Does Python have a ternary conditional operator?

Asked : Nov 17

Viewed : 25 times

If Python does not have a ternary conditional operator, is it possible to simulate one using other language constructs?

python operators ternary-operator conditional-operator 

Nov 17

5 Answers

Yes, it was added in version 2.5. The expression syntax is:

a if condition else b

First condition is evaluated, then exactly one of either a or b is evaluated and returned based on the Boolean value of condition. If condition evaluates to True, then a is evaluated and returned but b is ignored, or else when b is evaluated and returned but a is ignored.

This allows short-circuiting because when condition is true only a is evaluated and b is not evaluated at all, but when condition is false only b is evaluated and a is not evaluated at all.

For example:

>>> 'true' if True else 'false'
'true'
>>> 'true' if False else 'false'
'false'

Note that conditionals are an expression, not a statement. This means you can't use assignment statements or pass or other statements within a conditional expression:

>>> pass if False else x = 3
  File "<stdin>", line 1
    pass if False else x = 3
          ^
SyntaxError: invalid syntax

You can, however, use conditional expressions to assign a variable like so:

x = a if True else b

Think of the conditional expression as switching between two values. It is very useful when you're in a 'one value or another' situation, it but doesn't do much else.

If you need to use statements, you have to use a normal if statement instead of a conditional expression.


Keep in mind that it's frowned upon by some Pythonistas for several reasons:

  • The order of the arguments is different from those of the classic condition ? a : b ternary operator from many other languages (such as C, C++, Go, Perl, Ruby, Java, Javascript, etc.), which may lead to bugs when people unfamiliar with Python's "surprising" behavior use it (they may reverse the argument order).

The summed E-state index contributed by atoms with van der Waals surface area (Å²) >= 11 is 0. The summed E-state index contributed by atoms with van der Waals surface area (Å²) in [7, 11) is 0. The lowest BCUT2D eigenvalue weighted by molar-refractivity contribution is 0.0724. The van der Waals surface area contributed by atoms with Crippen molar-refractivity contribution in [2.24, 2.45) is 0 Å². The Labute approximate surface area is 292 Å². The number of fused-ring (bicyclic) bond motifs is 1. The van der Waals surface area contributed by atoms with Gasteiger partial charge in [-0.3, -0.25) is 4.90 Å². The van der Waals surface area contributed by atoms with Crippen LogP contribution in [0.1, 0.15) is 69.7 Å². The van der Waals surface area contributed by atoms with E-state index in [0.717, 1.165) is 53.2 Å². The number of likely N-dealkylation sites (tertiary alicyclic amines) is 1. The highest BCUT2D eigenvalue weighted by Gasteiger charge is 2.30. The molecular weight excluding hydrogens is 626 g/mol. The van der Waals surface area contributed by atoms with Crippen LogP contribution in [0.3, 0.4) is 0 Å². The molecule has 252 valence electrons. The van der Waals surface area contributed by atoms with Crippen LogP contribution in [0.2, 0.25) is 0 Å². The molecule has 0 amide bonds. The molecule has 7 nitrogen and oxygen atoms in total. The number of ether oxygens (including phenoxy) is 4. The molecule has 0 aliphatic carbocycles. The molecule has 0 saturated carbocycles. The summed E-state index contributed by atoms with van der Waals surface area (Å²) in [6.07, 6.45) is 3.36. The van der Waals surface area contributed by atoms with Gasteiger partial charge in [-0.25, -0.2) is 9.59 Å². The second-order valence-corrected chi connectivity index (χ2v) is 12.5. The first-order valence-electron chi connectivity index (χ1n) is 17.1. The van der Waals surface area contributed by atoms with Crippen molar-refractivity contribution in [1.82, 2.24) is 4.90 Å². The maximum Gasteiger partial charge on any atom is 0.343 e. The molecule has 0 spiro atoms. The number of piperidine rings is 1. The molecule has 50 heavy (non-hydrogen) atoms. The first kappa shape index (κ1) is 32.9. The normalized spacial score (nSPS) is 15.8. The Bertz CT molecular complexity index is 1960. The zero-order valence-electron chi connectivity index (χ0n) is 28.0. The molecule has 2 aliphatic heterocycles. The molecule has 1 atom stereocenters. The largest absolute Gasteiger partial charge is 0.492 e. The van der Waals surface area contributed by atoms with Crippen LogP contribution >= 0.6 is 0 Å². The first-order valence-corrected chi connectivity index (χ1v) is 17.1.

• Some find it "unwieldy", since it goes contrary to the normal flow of thought (thinking of the condition first and then the effects).
  • Stylistic reasons. (Although the 'inline if' can be really useful, and make your script more concise, it really does complicate your code)

If you're having trouble remembering the order, then remember that when read aloud, you (almost) say what you mean. For example, x = 4 if b > 8 else 9 is read aloud as x will be 4 if b is greater than 8 otherwise 9.

answered Jan 10


Conditional expressions (sometimes called a “ternary operator”) have the lowest priority of all Python operations.

The expression x if C else y first evaluates the condition, C (not x); if C is true, x is evaluated and its value is returned; otherwise, y is evaluated and its value is returned.

See PEP 308 for more details about conditional expressions.

New since version 2.5.

answered Jan 10


Ternary Operator in different programming Languages

Here I just try to show some important differences in ternary operator between a couple of programming languages.

Ternary Operator in Javascript

var a = true ? 1 : 0;
# 1
var b = false ? 1 : 0;
# 0

Ternary Operator in Ruby

a = true ? 1 : 0
# 1
b = false ? 1 : 0
# 0

Ternary operator in Scala

val a = true ? 1 | 0
# 1
val b = false ? 1 | 0
# 0

Ternary operator in R programming

a <- if (TRUE) 1 else 0
# 1
b <- if (FALSE) 1 else 0
# 0

Ternary operator in Python

a = 1 if True else 0
# 1
b = 1 if False else 0
# 0

answered Jan 10


Yes, the syntax is:

a if condition else b

If the condition is true, the expression takes the value of a, else it will be b.

answered Jan 10


The syntax for Python Ternary Operator

Now, let’s learn a little about the syntax for Python Ternary Operator.

[on_true] if [expression] else [on_false]

In C++, it looks like this:

max=(a>b)?a:b

But this isn’t quite Pythonic, so Guido, Python’s BDFL (a status from which he has resigned permanently), rejected it.

Another reason for the veto is that we already have many uses for the colon(:).

One more example of Python ternary Operators:

>>> from random import random
>>> a,b=random(),random()
>>> res="a" if a>b else "b"
>>> res

Output

‘b’
>>> a,b

Output

(0.009415785735741311, 0.9675879478005226)

answered Jan 10


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